examples of Chicago’s alcohol-drenched history
Mentions the Lager Beer Riot of 1855 but focuses on bars that opened later in the 19th century and operated during the prohibition.
Continue reading “The Chicago Archives of Alcohol: A self-guided tour”
South Salt Lake drafts home-brew ban – just in case
What do they expect, the Chicago Beer Riots? Actually, the situation bears some similarities as it's about laws that are not enforced.
Sunday and evening hours: You can bank on it
Chicago — the town Billy Sunday couldn't shut down — always had a tough time keeping the Christian sabbath free of trade. An 1845 Chicago law prohibited taverns from opening on Sundays, but the ban was unpopular with Irish and German immigrants, according to the Encyclopedia of Chicago. When Mayor Levi Boone tried to enforce the law in 1855, it led to the Lager Beer Riot.
Well, there was more to the riot than the schedule issue, but it's interesting to see this take on it.
Chicago Public Radio – Audio Library: Eight Forty-Eight
One is partly a repeat from Steve Dolinsky’s TV report mentioned earlier but with more contextual information. The other one was originally broadcast in 2000 and features Bob Skilnik (who put up an elaborate excerpt from his book right here).
What’s interesting about all of this, apart from the situation of Chicago in the world of beer, is that beer seems to connect to several social phenomena. I’ll need to read Skilnik’s books at one point, especially as he emphasizes the class struggle in the Prohibition movement, but I also think there’s a lot to say about what’s happening now.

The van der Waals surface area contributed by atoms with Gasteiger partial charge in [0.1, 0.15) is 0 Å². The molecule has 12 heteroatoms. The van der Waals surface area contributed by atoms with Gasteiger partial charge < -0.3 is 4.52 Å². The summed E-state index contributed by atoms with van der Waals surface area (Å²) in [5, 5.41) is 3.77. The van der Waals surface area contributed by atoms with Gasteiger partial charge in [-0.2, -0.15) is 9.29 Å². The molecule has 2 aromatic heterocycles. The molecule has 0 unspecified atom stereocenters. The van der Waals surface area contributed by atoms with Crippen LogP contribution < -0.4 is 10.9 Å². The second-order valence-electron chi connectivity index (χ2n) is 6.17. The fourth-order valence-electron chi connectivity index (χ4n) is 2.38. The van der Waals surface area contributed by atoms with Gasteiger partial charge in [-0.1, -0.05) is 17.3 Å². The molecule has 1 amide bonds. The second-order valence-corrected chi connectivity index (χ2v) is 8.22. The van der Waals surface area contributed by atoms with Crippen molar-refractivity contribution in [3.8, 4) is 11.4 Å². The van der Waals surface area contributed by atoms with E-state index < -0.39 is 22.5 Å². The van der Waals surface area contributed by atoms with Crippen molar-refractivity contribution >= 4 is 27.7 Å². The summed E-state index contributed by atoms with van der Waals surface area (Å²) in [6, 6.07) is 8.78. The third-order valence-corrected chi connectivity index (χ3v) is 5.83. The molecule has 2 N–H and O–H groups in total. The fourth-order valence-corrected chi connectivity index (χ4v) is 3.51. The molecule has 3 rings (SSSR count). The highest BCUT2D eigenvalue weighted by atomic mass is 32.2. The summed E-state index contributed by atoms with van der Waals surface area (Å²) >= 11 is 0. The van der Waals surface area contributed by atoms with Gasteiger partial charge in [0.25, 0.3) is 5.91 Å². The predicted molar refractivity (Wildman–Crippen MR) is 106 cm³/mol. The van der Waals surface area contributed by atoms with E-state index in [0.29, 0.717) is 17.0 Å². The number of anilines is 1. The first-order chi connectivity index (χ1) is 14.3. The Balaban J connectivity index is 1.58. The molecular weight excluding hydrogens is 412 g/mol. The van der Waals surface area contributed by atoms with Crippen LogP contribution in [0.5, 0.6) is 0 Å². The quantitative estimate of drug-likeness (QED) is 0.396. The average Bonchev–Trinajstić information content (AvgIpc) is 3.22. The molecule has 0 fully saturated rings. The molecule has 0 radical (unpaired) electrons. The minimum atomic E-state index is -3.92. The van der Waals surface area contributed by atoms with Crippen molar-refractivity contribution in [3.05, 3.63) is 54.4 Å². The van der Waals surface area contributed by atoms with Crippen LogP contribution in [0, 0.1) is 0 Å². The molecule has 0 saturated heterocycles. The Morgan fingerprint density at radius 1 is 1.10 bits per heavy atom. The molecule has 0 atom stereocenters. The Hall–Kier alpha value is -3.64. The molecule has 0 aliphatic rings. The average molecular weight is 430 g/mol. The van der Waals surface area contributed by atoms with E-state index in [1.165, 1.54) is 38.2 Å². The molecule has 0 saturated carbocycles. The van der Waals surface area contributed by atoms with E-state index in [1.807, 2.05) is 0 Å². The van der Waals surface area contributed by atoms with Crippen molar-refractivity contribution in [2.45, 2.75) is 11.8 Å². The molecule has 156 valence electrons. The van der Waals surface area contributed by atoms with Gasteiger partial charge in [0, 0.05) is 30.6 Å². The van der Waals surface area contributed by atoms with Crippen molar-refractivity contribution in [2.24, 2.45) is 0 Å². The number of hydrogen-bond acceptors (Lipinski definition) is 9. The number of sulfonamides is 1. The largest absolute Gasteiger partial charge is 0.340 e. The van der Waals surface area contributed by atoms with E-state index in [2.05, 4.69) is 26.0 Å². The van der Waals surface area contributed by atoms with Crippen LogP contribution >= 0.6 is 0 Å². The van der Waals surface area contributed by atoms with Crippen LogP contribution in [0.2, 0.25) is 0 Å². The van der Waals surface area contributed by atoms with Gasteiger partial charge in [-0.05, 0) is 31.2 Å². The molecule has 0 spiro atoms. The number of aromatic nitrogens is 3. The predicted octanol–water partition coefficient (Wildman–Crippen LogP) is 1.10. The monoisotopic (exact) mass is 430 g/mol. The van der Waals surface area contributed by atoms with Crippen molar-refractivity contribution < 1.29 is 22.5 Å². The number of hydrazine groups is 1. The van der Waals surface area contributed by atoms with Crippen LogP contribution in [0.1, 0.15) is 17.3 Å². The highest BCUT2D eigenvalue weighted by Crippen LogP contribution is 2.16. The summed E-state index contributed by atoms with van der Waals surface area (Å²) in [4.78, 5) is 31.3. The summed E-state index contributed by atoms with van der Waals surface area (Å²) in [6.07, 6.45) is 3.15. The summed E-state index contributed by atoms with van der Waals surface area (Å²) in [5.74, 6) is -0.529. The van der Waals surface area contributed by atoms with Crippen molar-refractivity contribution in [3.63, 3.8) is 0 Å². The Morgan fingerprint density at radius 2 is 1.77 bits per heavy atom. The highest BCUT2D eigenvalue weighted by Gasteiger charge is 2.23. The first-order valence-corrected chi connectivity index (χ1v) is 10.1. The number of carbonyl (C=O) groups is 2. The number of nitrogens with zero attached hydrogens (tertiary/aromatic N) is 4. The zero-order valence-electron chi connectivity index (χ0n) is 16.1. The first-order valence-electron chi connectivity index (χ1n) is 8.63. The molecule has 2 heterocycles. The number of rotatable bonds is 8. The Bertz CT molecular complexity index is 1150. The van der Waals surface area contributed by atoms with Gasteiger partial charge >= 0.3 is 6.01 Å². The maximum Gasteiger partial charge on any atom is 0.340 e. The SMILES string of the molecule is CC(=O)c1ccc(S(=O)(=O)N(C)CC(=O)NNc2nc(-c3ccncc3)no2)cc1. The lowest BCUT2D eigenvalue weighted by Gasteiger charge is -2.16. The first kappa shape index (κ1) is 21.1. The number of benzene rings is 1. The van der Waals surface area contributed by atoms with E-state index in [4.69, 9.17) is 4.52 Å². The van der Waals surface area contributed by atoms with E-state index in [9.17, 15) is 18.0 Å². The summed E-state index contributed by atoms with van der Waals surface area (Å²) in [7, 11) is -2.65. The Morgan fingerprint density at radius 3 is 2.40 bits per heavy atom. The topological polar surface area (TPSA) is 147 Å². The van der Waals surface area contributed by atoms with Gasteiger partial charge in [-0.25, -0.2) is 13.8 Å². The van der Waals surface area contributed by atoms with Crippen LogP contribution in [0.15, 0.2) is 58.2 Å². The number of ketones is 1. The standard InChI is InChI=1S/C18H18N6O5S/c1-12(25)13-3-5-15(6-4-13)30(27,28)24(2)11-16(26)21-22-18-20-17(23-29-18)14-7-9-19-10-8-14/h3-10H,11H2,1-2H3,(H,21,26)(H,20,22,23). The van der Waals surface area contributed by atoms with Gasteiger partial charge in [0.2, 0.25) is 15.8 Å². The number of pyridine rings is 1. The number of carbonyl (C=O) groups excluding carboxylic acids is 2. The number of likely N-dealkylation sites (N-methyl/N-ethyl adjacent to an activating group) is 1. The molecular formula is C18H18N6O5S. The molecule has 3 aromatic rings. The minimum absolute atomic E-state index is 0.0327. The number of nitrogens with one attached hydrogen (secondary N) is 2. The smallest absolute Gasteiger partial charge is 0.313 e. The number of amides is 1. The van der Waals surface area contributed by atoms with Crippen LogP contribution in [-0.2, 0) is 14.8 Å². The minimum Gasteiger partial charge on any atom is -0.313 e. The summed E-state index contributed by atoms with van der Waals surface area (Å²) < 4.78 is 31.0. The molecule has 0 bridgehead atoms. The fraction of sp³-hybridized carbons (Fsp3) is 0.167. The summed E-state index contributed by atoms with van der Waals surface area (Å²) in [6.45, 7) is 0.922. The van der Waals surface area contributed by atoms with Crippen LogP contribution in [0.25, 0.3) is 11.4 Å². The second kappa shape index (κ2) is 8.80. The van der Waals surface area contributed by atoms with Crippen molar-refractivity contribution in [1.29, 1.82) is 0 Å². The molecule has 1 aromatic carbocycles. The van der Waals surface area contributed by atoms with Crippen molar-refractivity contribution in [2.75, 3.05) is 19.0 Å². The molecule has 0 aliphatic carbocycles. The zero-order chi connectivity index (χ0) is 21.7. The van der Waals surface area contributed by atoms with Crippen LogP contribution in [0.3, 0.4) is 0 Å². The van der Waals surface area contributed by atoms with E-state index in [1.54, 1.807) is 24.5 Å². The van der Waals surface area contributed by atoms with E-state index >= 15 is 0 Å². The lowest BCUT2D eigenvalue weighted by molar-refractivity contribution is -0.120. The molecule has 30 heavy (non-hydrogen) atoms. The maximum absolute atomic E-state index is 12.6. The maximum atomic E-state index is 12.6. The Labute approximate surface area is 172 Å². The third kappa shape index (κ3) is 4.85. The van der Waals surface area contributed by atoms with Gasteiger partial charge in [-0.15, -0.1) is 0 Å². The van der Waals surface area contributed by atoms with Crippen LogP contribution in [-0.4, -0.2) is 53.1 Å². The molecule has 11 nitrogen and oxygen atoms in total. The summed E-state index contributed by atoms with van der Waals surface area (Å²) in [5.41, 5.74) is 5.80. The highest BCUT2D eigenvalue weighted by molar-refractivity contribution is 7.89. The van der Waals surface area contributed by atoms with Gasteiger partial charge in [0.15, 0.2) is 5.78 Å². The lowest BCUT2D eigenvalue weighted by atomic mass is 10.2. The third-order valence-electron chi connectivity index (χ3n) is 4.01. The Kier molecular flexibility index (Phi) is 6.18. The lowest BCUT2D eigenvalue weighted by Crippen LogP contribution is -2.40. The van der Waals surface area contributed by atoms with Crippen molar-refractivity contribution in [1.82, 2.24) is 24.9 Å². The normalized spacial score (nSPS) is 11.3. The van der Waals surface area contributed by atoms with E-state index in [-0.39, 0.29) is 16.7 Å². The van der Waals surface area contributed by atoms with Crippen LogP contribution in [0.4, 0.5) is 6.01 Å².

For instance, Dolinsky’s extended piece here has a more elaborate comment Hopleaf’s Michael Roper about “artisan” beer in Belgium. Yes, all beer geeks know about this, but it’s interesting to see that these ideas are being brought to a larger audience. As opposed to wine, which tends to be known for its origins, beer is more rarely associated to specific regions or traditions. Well, then again, people probably think of Mexico as a beer producer because of Corona and Sol… 😉
At any rate, two interesting radio pieces about beer, now available online.
The Chicago Beer Riots
For more context on beer-related historical events…
ABC7Chicago.com: Hungry Hound: Extensive beer lists
Interesting historical event (alluding to the "ethnic" part of prohibitions). The point of beer diversity does come across, though it's not emphasized so much.
Dolinsky seems to be more of a food geek than a beer geek and there are several mistakes on the website (including their misspelling Maibock and Blanche de Chambly) but it's always good to get some recognition from the food crowd.